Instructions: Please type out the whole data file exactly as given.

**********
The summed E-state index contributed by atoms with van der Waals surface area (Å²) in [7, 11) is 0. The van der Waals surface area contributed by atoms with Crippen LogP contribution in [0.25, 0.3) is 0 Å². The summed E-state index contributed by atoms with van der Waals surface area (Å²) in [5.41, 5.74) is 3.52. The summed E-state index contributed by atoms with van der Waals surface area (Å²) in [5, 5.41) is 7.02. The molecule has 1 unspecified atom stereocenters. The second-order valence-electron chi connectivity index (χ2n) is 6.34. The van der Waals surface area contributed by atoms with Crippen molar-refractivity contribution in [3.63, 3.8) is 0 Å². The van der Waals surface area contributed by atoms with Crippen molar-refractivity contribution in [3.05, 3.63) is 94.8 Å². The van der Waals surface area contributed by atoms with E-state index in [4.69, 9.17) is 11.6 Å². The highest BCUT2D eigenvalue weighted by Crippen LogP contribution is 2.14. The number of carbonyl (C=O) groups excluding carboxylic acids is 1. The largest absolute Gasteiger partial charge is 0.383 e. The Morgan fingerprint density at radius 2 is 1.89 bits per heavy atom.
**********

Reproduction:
The summed E-state index contributed by atoms with van der Waals surface area (Å²) in [7, 11) is 0. The van der Waals surface area contributed by atoms with Crippen LogP contribution in [0.25, 0.3) is 0 Å². The summed E-state index contributed by atoms with van der Waals surface area (Å²) in [5.41, 5.74) is 3.52. The summed E-state index contributed by atoms with van der Waals surface area (Å²) in [5, 5.41) is 7.02. The molecule has 1 unspecified atom stereocenters. The second-order valence-electron chi connectivity index (χ2n) is 6.34. The van der Waals surface area contributed by atoms with Crippen molar-refractivity contribution in [3.63, 3.8) is 0 Å². The van der Waals surface area contributed by atoms with Crippen molar-refractivity contribution in [3.05, 3.63) is 94.8 Å². The van der Waals surface area contributed by atoms with E-state index in [4.69, 9.17) is 11.6 Å². The highest BCUT2D eigenvalue weighted by Crippen LogP contribution is 2.14. The number of carbonyl (C=O) groups excluding carboxylic acids is 1. The largest absolute Gasteiger partial charge is 0.383 e. The Morgan fingerprint density at radius 2 is 1.89 bits per heavy atom.